Re: Meet new people!
- From: of mice and monkfish <fonkmish@xxxxxxxxxxx>
- Date: Wed, 18 Jun 2008 20:15:30 -0700 (PDT)
On 18 Jun, 20:06, "AlfyDoor" <AlfyD...@xxxxxxxxxxxxxxxxxxxxxxxxx>
"Sir Benjamin Nunn" <benn...@xxxxxxxxxxx> wrote in messagenews:6bs35aF3c0dduU1@xxxxxxxxxxxxxxxxxxxxx
"of mice and monkfish" <fonkm...@xxxxxxxxxxx> wrote in message
There is a one-off joining fee of a couple of squid, and it's free to
search their database. I've done some looking around, and there are
so few people in my area that i'm inclined to think this is a
legitimate site - and thus, ironically, i'm not sure if it's worth
joining. Which is why i'm sure so many other upload phoney
But it's certainly something to look into, have a think about it.
There is no way in the world I would consider trying to arrange a
date/whatever this way.
Imagine the lady's crushing disappointment when she meets me in the flesh..
An exchange of emails to begin with will lay the groundwork for a real
life meeting. That way, she will have a chance to get to know what
you are like as a person, and will have an appreciation of the many
fine qualities you have.
There is a theory that, in such situations, the other person is going
to be so worried about how /they/ are coming across to /you/, that
they will really not paying that much attention to you.
No one is perfect, and there are patterns of thought in which an
individual sees only the bad things about him- or herself and places a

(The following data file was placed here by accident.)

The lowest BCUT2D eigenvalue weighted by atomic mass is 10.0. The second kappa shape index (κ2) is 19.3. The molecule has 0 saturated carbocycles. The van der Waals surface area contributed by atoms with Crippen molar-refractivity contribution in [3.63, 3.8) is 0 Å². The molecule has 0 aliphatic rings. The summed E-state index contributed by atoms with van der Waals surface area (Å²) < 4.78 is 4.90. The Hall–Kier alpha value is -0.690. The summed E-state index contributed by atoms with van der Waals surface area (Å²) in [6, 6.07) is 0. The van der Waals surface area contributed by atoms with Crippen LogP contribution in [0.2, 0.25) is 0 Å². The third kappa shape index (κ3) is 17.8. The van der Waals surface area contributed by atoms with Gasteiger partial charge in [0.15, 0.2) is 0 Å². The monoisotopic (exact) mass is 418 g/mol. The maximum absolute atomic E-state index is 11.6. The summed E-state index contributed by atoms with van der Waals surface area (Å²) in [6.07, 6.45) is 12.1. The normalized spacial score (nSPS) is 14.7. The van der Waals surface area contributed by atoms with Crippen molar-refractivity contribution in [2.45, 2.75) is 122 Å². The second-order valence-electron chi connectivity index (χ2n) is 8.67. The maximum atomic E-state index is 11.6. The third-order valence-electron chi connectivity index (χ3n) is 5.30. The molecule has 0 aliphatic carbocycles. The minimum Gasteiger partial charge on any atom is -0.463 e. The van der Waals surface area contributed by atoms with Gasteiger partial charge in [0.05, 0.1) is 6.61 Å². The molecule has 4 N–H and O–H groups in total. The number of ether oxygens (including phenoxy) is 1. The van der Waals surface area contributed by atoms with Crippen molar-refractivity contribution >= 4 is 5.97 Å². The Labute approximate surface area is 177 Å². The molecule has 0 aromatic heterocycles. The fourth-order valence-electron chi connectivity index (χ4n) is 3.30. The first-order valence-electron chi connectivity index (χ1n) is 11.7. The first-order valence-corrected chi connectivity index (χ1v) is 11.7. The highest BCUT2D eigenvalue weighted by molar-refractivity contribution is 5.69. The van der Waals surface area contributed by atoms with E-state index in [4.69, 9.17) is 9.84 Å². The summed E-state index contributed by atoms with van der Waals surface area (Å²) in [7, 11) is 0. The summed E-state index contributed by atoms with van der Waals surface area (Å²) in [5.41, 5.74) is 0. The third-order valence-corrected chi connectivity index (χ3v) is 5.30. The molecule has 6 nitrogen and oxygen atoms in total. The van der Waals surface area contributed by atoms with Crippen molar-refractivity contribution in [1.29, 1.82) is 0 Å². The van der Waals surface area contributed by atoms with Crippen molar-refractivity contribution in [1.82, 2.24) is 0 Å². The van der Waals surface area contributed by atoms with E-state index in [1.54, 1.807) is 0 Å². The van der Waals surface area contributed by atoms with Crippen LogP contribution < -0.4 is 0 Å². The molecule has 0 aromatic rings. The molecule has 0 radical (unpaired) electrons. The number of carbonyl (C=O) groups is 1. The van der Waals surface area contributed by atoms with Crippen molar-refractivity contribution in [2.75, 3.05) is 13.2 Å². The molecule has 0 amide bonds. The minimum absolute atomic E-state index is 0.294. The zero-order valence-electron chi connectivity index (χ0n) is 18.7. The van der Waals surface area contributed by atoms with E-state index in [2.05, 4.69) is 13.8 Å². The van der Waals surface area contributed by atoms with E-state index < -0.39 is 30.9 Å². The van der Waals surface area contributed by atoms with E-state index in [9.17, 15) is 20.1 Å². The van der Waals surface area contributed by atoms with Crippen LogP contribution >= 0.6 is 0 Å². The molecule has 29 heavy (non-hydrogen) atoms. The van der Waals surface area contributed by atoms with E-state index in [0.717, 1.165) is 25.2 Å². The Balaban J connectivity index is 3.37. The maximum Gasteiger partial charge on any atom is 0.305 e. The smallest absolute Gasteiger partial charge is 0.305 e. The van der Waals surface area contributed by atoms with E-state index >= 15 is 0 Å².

much greater emphasis on their importance than anyone else ever will -
while at the same time down-playing the significance of the same flaws
in others around him.
It could be argued that, if the only thing stopping you from trying is
fear of failure, then you have nothing to lose by trying. That is
certainly the notion that was put to me rather forcefully during my
CBT session this afternoon.
What can i say, except it's certainly a point of view, and i can see
what she was trying to say . . . BUT, i'm not sure to what extent i
agree with it when one is badly lacking in confidence and, moreover,
has a very limited support network in place should things not work
out. A suitable analogy might be a broken leg. It's already broken,
so what's the harm in breaking the cast off each morning and trying to
play football? Well, in actual fact, plenty!
You need a strong heart to withstand the bumps and bruises; it adds
structure to the personality in the same way bones give structure to
our limbs; it is the foundation upon which everything else is built.
Trying to get on with your life with a broken heart feels very much
like trying to walk on a broken leg.
But if you don't have confidence, you're going to find it extremely
difficult to get out there and try new things, and so you are
effectively cut-off from the new experiences you need in order to gain
more confidence. Lack of confidence is thus very often a self-
reinforcing cycle, one that is perhaps not as easy to break as the
clinical psychologists tend to believe.
There are no easy answers, so i'm not going to sit here and say, "You
should do this" or "You shouldn't do that", but i do want to present
some of the different ways of looking at things.